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I am thinking of creating a debug tool for my Java application.

I am wondering if it is possible to get a stack trace, just like Exception.printStackTrace() but without actually throwing an exception?

My goal is to in any given method, dump a stack to see who the method caller is.

Any replies or thoughts concerning this would be really helpful :)

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marked as duplicate by Dave Jarvis, Andrew, radai, Bevan, MarcinJuraszek Feb 22 '13 at 20:14

This question has been asked before and already has an answer. If those answers do not fully address your question, please ask a new question.

1  
It's probably better to use an existing debug tool. There are many of them out there, and you can spend that time working on the project instead of reinventing something. Unless you are having fun writing a debugger, of course. –  Alex Feinman Jun 3 '09 at 19:52

7 Answers 7

up vote 43 down vote accepted

You can also try Thread.getAllStackTraces() to get a map of stack traces for all the threads that are alive

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2  
+1, definitely useful if he wants to analyze the stack trace! –  Adam Paynter Jun 3 '09 at 14:21

Yes, simply use

Thread.dumpStack()
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3  
... which creates a new Exception, and calls printStackTrace() on it. –  erickson Jun 3 '09 at 14:28
10  
...but doesn't throw it. –  Rob Jun 4 '09 at 10:30

If you want the trace for just the current thread (rather than all the threads in the system, as Ram's suggestion does), do:

Thread.currentThread().getStackTrace()

To find the caller, do:

private String getCallingMethodName() {
    StackTraceElement callingFrame = Thread.currentThread().getStackTrace()[4];
    return callingFrame.getMethodName();
}

And call that method from within the method that needs to know who its caller is. However, a word of warning: the index of the calling frame within the list could vary according to the JVM! It all depends on how many layers of calls there are within getStackTrace before you hit the point where the trace is generated. A more robust solution would be to get the trace, and iterate over it looking for the frame for getCallingMethodName, then take two steps further up to find the true caller.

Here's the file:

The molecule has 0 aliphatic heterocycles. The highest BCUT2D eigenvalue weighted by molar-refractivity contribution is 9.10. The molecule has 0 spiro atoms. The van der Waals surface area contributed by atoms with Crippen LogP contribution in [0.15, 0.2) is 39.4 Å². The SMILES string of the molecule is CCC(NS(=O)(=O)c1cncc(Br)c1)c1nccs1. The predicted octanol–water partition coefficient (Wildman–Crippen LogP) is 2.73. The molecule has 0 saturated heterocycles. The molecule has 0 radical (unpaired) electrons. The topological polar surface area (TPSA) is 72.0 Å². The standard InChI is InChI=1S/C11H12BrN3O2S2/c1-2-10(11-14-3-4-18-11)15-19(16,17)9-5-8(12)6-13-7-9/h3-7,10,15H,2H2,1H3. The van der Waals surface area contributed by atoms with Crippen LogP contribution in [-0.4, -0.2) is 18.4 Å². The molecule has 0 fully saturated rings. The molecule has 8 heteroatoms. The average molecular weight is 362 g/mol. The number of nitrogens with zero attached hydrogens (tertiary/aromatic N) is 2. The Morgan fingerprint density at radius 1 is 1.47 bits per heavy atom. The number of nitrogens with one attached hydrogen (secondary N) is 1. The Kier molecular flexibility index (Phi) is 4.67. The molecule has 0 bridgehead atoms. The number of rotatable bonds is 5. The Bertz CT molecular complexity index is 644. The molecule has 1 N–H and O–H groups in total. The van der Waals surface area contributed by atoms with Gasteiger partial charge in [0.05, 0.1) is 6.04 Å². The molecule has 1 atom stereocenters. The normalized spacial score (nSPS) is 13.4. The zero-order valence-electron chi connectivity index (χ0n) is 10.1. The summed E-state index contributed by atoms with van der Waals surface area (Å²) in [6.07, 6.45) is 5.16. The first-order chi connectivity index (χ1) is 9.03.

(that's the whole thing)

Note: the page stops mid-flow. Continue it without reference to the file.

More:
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So just create a new Exception on your own and use [1] as the index! –  Daniel Jul 7 '11 at 6:21
1  
The title of this question says "without throwing an exception". Granted, you suggest creating the exception but not throwing it, but i still think that's not in the spirit of the question. –  Tom Anderson Jul 7 '11 at 10:16
    
Of course it is. Creating an Exception is the most lowlevel way to get a stacktrace. Even your Thread.currentThread().getStackTrace() does it, but my way does it faster :). –  Daniel Jul 7 '11 at 17:19

You can get a stack trace like this:

Throwable t = new Throwable();
t.printStackTrace();

If you want to access the frame, you can use t.getStackTrace() to get an array of stack frames.

Be aware that this stacktrace (just like any other) may be missing some frames if the hotspot compiler has been busy optimizing things.

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Notice that Thread.dumpStack() actually throws an exception:

new Exception("Stack trace").printStackTrace();
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It creates an exception, but doesn't throw it. –  MatrixFrog Feb 18 at 21:40

You can also send a signal to the JVM to execute Thread.getAllStackTraces() on a running Java process by sending a QUIT signal to the process.

On Unix/Linux use:

kill -QUIT process_id, where process_id is the process number of your Java program.

On Windows, you can press Ctrl-Break in the application, although you usually won't see this unless you're running a console process.

JDK6 introduced another option, the jstack command, which will display the stack from any running JDK6 process on your computer:

jstack [-l] <pid>

These options are very useful for applications which are running in a production environment and cannot be modified easily. They're especially useful for diagnosing runtime deadlocks or performance problems.

http://java.sun.com/developer/technicalArticles/Programming/Stacktrace/ http://java.sun.com/javase/6/docs/technotes/tools/share/jstack.html

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HPROF Java Profiler

You don't even have to do this in the code. You can attach the Java HPROF to your process and at any point hit Control-\ to output heap dump, running threads, etc . . . without mucking up your application code. This is a bit outdated, Java 6 comes with the GUI jconsole, but I still find HPROF to be very useful.

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